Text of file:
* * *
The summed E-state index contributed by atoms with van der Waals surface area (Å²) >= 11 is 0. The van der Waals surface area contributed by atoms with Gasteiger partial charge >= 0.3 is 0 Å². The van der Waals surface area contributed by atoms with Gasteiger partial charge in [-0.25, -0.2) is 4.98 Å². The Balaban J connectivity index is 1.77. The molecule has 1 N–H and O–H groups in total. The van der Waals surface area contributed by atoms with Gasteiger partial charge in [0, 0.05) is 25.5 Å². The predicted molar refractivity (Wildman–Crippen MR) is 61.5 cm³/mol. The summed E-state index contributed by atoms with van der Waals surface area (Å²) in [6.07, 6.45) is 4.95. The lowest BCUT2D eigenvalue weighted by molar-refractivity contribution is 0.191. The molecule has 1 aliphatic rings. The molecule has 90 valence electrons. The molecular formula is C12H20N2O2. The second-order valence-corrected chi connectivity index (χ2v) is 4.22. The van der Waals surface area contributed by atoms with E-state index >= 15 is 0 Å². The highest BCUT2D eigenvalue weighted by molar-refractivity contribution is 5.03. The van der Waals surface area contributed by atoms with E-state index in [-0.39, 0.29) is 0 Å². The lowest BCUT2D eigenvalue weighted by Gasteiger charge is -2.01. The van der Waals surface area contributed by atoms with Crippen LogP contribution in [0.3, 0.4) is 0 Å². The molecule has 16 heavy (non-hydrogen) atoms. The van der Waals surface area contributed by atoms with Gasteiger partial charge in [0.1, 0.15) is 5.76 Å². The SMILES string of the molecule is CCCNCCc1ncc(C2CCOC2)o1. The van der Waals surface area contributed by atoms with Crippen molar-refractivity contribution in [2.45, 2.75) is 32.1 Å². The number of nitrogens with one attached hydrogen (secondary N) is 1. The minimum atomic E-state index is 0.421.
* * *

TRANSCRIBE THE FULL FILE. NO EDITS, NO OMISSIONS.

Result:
The summed E-state index contributed by atoms with van der Waals surface area (Å²) >= 11 is 0. The van der Waals surface area contributed by atoms with Gasteiger partial charge >= 0.3 is 0 Å². The van der Waals surface area contributed by atoms with Gasteiger partial charge in [-0.25, -0.2) is 4.98 Å². The Balaban J connectivity index is 1.77. The molecule has 1 N–H and O–H groups in total. The van der Waals surface area contributed by atoms with Gasteiger partial charge in [0, 0.05) is 25.5 Å². The predicted molar refractivity (Wildman–Crippen MR) is 61.5 cm³/mol. The summed E-state index contributed by atoms with van der Waals surface area (Å²) in [6.07, 6.45) is 4.95. The lowest BCUT2D eigenvalue weighted by molar-refractivity contribution is 0.191. The molecule has 1 aliphatic rings. The molecule has 90 valence electrons. The molecular formula is C12H20N2O2. The second-order valence-corrected chi connectivity index (χ2v) is 4.22. The van der Waals surface area contributed by atoms with E-state index >= 15 is 0 Å². The highest BCUT2D eigenvalue weighted by molar-refractivity contribution is 5.03. The van der Waals surface area contributed by atoms with E-state index in [-0.39, 0.29) is 0 Å². The lowest BCUT2D eigenvalue weighted by Gasteiger charge is -2.01. The van der Waals surface area contributed by atoms with Crippen LogP contribution in [0.3, 0.4) is 0 Å². The molecule has 16 heavy (non-hydrogen) atoms. The van der Waals surface area contributed by atoms with Gasteiger partial charge in [0.1, 0.15) is 5.76 Å². The SMILES string of the molecule is CCCNCCc1ncc(C2CCOC2)o1. The van der Waals surface area contributed by atoms with Crippen molar-refractivity contribution in [2.45, 2.75) is 32.1 Å². The number of nitrogens with one attached hydrogen (secondary N) is 1. The minimum atomic E-state index is 0.421.